Fluid ounce

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"Fluid ounces" redirects here. For the band, see Fluid Ounces.

A fluid ounce (abbreviated fl oz, fl. oz. or oz. fl., old forms ℥, fl ℥, f℥, ƒ ℥) is a unit of liquid capacity equal to 120 of a pint or 1160 of an Imperial gallon in the imperial system or 116 of a US liquid pint or 1128 of a US gallon in the US system. The imperial gallon was originally defined as the volume occupied by 10 pounds avoirdupois of water at a temperature of 62 degrees Fahrenheit; the definition was later revised, expressing the same volume as 4.54609 litres, making the imperial fluid ounce 28.4130625 ml. The US gallon is defined as 231 cubic inches, making the US fluid ounce 29.5735295625 ml, or about 4% larger than the imperial unit. The fluid ounce is distinct from the ounce, a unit of mass. However, the fluid ounce is sometimes referred to simply as an "ounce" in the context of liquid capacity.

History[edit]

The fluid ounce was originally the volume occupied by one ounce of some substance such as wine (in England) or water (in Scotland). The ounce in question varied depending on the system of fluid measure, such as that used for wine versus ale. Various ounces were used over the centuries, including the Tower ounce, troy ounce, avoirdupois ounce, and various ounces used in international trade such as Paris troy. The situation is further complicated by the medieval practice of "allowances" whereby a unit of measure was not necessarily equal to the sum of its parts. For example, the 364-pound woolsack had a 14-pound allowance for the weight of the sack and other packaging materials.[1]

In 1824, the British Parliament defined the imperial gallon as the volume of ten avoirdupois pounds of water. The gallon was divided into four quarts and eight pints. Each pint was divided into four gills and twenty fluid ounces, that is, five ounces for each gill. Thus, the mass of an imperial fluid ounce of water is one avoirdupois ounce (28.4 g). The US fluid ounce is based on the US gallon, which is based on the wine gallon, used in England prior to 1824.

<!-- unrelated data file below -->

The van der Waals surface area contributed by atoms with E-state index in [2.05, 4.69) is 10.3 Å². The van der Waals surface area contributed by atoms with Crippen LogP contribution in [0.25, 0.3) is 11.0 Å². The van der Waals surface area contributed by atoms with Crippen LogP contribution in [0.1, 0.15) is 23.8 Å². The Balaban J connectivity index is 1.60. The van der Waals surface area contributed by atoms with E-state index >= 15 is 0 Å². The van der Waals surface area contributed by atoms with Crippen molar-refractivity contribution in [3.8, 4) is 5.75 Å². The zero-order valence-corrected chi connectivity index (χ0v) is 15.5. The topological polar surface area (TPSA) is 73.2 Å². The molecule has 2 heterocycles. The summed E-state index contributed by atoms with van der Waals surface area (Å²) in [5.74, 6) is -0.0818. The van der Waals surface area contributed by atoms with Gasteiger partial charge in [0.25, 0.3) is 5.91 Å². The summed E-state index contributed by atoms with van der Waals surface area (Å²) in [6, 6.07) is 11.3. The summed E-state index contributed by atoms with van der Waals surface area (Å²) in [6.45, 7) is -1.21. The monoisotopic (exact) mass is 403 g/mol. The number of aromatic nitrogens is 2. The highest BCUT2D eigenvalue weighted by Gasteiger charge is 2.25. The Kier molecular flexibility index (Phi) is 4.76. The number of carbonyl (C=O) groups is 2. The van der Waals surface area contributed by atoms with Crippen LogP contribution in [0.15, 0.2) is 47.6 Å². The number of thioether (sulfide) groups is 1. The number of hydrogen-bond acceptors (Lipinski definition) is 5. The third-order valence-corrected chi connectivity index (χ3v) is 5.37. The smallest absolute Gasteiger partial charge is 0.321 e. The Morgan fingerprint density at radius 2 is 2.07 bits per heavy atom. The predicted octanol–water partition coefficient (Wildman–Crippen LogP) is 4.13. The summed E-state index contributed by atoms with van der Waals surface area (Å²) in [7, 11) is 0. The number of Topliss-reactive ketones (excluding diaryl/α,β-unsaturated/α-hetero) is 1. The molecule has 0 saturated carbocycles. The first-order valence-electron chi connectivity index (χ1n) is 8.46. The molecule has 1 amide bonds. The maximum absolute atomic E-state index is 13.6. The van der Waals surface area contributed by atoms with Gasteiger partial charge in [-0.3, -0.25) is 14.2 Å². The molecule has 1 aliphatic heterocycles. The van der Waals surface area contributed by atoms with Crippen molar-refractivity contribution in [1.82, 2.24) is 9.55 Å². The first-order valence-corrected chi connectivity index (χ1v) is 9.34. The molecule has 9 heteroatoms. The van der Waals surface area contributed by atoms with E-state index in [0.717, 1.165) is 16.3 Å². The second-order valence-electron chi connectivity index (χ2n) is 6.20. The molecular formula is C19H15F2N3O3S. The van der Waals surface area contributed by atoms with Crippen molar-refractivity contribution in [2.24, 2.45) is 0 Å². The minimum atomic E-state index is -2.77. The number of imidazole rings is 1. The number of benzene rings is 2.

Definitions and equivalences[edit]

Imperial fluid ounce
1 imperial fluid ounce  1160 imperial gallon
140 imperial quart
120 imperial pint
15 imperial gill
8 imperial fluid drams
≈  28.4130625 millilitres[2] (cm3)
≈  1.733871455 cubic inches
1 ounce avoirdupois of water at 62 °F (16.7 °C)[3]
≈  0.960759940 US fluid ounce
US customary fluid ounce
    1 US fluid ounce  1128 US gallon
132 US quart
116 US pint
18 US cup
14 US gill
2 tablespoons
6 teaspoons
8 US fluid drams
≡  1.8046875 cubic inches[4]
≡  29.5735295625 milliliters (or the same number of cubic centimetres (cm3))
≈  1.040842731 imperial fluid ounces
≈  1.041 ounce avoirdupois (29.5 g) of water at 62 °F (16.7 °C)
US food labelling fluid ounce
US regulation 21 CFR 101.9(b)(5)(viii) also defines a fluid ounce as exactly 30 millilitres, but this is for use in nutrition labeling only.[5]
            30 millilitres  ≈  1.055852392 imperial fluid ounces[2]
≈  1.014420681 US customary fluid ounces[4]
≈  1.830712323 cubic inches
Other useful conversions

Given the definitions above, the number of US fluid ounces in one litre is:

1 fl oz29.57353 ml × 1000 mll = 33.8140 fl ozl

There are thus about 34 customary US fluid ounces in one litre.